On Friday, my 5-year-old son gave his “Star of the Week” presentation before 19 of his kindergarten classmates. I’ve taught kindergarten, and let me tell you: keeping the attention of 19 5- and 6-year-olds is no easy feat.
On the one hand, he declined to use my laser pointer in lieu of a more traditional wooden stick-style pointer, which I felt made the presentation appear a little amateurish (don’t roll your eyes at me for criticizing a 5-year-old’s presentation; just because he’s 5 doesn’t mean there’s no room for improvement!). There were, however, three things he did during his presentation that I don’t even see on a regular basis from conference presenters and corporate trainers.
- No PowerPoint. True, he doesn’t yet have the computer skills to develop a PowerPoint… but then again, how many people really do have the skills to develop attractive, engaging PowerPoint decks? You don’t need to use PowerPoint. In fact, presentations can be more powerful when you don’t. Here is a list of 10 alternatives to PowerPoint. Next week, my company’s CEO will throw out our traditional PowerPoint deck to present data and he’ll be using Kahoot! in order to get employees to engage with key statistics during our all-staff meeting.
- No Bullet Points. True, he doesn’t yet know how to spell many words… but then again, a picture tells a thousand words, right? In order to share his life story, he used a series of photos, then had his classmates on the edge of their seats as they wondered what the story was behind the photos. They also wanted to know how his photos related to them. When he showed a family photo of Hawaii, someone said they were going to Hawaii this year for spring break. When he showed a photo of the Mariner Moose, a handful of students said they’d also had their pictures taken with the moose. And when he pointed to a photo of him eating ice cream, not many people cared (who hasn’t eaten ice cream before?)… until he shared with them that it was a photo of him eating ice cream… for breakfast. The room erupted in “Ooooo’s” and “Aaaaah’s”. Moral of the story: When you use a lot of text or bullet points, your audience is too busy reading your slides to pay attention to you. When you select powerful or playful imagery, you can pique your audience’s curiosity, holding their attention as you share more.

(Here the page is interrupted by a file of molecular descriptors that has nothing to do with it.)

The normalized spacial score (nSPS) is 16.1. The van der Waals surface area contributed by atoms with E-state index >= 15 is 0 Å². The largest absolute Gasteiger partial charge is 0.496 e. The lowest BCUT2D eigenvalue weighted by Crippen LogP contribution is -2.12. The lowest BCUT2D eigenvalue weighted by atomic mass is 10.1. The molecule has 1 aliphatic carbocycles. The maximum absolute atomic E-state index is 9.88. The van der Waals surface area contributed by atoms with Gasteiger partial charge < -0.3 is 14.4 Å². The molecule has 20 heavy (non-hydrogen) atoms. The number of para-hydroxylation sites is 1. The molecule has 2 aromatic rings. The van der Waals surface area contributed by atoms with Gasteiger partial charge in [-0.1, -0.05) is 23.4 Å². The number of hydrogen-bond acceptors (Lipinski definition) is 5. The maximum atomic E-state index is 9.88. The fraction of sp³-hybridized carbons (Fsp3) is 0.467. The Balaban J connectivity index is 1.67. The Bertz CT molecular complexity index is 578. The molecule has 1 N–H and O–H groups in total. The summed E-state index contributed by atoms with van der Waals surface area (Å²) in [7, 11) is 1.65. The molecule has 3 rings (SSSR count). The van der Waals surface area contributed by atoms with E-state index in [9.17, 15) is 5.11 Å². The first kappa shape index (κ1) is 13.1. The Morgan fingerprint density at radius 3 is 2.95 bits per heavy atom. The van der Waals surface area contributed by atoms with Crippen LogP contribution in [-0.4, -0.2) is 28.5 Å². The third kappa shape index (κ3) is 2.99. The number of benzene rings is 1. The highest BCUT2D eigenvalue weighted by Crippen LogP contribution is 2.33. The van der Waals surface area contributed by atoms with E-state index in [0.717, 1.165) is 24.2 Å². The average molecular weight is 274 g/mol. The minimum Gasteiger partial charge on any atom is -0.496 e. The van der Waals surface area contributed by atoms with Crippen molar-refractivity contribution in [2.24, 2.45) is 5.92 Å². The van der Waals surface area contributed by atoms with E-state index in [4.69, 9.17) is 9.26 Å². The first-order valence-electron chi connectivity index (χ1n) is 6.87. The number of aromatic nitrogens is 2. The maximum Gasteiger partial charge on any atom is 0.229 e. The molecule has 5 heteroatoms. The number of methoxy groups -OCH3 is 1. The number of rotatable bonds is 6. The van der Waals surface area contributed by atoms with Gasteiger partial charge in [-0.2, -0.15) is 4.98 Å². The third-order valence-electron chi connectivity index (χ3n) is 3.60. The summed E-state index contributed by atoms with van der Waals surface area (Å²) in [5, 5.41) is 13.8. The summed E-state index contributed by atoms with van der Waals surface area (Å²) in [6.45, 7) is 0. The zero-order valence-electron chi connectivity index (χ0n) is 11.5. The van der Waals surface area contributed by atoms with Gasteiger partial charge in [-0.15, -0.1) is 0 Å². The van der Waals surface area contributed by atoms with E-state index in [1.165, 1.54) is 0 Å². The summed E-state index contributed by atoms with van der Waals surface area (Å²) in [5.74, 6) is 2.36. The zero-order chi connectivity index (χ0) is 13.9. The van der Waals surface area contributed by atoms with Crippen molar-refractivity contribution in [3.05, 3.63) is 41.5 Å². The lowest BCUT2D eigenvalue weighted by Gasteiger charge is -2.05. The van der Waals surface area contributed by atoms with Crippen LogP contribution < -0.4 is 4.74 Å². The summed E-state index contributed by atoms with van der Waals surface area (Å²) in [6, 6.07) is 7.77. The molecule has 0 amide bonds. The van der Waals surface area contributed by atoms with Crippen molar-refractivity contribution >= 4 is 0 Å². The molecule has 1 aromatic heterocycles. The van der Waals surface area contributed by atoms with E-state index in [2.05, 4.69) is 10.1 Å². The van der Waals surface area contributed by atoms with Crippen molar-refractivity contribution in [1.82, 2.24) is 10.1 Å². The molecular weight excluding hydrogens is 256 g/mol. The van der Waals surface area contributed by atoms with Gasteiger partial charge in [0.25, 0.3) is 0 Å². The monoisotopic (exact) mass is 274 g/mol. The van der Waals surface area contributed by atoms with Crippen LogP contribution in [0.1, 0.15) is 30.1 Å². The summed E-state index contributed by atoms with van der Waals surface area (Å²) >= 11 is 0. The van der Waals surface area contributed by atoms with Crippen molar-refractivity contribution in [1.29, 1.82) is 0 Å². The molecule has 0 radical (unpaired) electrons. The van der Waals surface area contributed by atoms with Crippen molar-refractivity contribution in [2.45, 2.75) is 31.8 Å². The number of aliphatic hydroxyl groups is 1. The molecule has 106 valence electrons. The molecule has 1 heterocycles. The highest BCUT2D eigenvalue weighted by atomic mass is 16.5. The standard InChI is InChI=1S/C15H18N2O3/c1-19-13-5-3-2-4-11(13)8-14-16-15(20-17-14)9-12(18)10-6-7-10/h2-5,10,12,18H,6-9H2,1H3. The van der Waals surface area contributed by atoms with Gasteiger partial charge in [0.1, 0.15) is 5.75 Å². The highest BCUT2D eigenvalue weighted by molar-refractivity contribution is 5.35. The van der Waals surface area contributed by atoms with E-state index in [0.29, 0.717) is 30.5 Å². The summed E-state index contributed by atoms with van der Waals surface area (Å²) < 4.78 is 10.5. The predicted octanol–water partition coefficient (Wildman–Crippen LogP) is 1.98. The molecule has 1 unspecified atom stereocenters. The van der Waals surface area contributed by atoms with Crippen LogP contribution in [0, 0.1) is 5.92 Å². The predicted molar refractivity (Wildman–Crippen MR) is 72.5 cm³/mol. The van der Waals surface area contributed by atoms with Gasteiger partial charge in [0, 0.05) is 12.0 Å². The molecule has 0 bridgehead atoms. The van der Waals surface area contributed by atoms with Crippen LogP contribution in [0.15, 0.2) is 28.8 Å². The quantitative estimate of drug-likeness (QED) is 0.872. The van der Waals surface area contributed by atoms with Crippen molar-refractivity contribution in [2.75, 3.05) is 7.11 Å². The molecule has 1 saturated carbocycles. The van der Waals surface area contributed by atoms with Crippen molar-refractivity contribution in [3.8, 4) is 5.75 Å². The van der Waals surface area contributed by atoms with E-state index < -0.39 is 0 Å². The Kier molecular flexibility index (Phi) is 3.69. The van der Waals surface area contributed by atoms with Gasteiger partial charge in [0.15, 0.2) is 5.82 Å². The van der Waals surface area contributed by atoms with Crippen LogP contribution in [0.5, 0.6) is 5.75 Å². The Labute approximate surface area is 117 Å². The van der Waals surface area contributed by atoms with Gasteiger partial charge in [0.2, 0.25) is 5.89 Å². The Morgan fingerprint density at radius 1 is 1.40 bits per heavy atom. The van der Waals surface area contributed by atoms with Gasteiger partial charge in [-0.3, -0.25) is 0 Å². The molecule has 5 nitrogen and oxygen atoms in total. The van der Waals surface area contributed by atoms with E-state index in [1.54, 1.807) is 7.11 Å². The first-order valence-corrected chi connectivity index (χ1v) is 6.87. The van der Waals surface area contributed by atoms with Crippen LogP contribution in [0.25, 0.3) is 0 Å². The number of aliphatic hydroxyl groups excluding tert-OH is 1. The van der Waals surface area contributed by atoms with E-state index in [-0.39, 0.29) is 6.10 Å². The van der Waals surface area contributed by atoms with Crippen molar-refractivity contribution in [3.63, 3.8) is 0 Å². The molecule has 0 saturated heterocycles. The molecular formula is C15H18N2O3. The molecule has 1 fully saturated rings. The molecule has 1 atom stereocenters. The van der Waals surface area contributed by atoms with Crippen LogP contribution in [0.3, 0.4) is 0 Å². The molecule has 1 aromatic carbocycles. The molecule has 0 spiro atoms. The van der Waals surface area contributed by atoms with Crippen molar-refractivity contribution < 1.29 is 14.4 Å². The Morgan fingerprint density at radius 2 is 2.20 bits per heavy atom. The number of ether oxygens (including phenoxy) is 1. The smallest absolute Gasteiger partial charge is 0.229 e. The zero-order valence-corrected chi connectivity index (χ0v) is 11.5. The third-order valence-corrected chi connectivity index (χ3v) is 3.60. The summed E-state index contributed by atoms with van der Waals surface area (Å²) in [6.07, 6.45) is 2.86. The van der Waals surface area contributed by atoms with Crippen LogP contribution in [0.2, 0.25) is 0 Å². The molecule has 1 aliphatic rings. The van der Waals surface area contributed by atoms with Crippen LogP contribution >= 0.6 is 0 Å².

- Enthusiasm. My son was so excited to get in front of his classmates and share his stories. True, an enthusiastic 5-year-old is pretty darn cute… but enthusiasm in general is contagious. I’ve seen too many presenters – in conferences, meetings or in-house training sessions – who just seem annoyed to be in front of the audience or they concede that their content is boring (but people just need to know it anyway). If you can’t get excited about your topic or content, why should anyone else?
When you’ve stopped to take a look around, what kinds of lessons have you been able to take from children and apply to your work?
Here are a few other presentation and organizational development lessons from the little people in my life: